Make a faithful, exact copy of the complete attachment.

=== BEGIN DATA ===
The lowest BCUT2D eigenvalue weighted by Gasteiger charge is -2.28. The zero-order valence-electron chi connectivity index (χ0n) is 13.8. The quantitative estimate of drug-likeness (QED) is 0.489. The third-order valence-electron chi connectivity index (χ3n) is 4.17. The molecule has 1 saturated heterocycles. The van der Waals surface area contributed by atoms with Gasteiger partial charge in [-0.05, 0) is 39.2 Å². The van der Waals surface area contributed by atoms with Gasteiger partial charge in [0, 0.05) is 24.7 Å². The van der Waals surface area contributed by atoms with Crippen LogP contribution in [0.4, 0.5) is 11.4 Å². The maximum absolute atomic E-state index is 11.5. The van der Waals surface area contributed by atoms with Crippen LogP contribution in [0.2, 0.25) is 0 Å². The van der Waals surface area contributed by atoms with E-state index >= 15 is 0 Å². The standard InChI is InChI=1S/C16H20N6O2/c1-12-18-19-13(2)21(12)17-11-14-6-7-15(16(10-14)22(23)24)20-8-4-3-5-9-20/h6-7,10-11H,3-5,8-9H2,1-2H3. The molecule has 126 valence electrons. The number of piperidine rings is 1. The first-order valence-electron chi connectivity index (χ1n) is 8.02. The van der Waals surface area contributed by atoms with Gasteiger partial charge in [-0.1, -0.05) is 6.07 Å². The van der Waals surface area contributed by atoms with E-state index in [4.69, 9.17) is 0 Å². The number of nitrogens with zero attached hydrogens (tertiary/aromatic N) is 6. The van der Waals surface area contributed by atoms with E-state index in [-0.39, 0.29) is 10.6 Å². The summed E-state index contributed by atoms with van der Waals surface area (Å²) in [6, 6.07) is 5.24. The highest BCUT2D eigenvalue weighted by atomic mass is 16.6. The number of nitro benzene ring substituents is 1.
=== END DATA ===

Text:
The lowest BCUT2D eigenvalue weighted by Gasteiger charge is -2.28. The zero-order valence-electron chi connectivity index (χ0n) is 13.8. The quantitative estimate of drug-likeness (QED) is 0.489. The third-order valence-electron chi connectivity index (χ3n) is 4.17. The molecule has 1 saturated heterocycles. The van der Waals surface area contributed by atoms with Gasteiger partial charge in [-0.05, 0) is 39.2 Å². The van der Waals surface area contributed by atoms with Gasteiger partial charge in [0, 0.05) is 24.7 Å². The van der Waals surface area contributed by atoms with Crippen LogP contribution in [0.4, 0.5) is 11.4 Å². The maximum absolute atomic E-state index is 11.5. The van der Waals surface area contributed by atoms with Crippen LogP contribution in [0.2, 0.25) is 0 Å². The van der Waals surface area contributed by atoms with E-state index >= 15 is 0 Å². The standard InChI is InChI=1S/C16H20N6O2/c1-12-18-19-13(2)21(12)17-11-14-6-7-15(16(10-14)22(23)24)20-8-4-3-5-9-20/h6-7,10-11H,3-5,8-9H2,1-2H3. The molecule has 126 valence electrons. The number of piperidine rings is 1. The first-order valence-electron chi connectivity index (χ1n) is 8.02. The van der Waals surface area contributed by atoms with Gasteiger partial charge in [-0.1, -0.05) is 6.07 Å². The van der Waals surface area contributed by atoms with E-state index in [4.69, 9.17) is 0 Å². The number of nitrogens with zero attached hydrogens (tertiary/aromatic N) is 6. The van der Waals surface area contributed by atoms with E-state index in [-0.39, 0.29) is 10.6 Å². The summed E-state index contributed by atoms with van der Waals surface area (Å²) in [6, 6.07) is 5.24. The highest BCUT2D eigenvalue weighted by atomic mass is 16.6. The number of nitro benzene ring substituents is 1.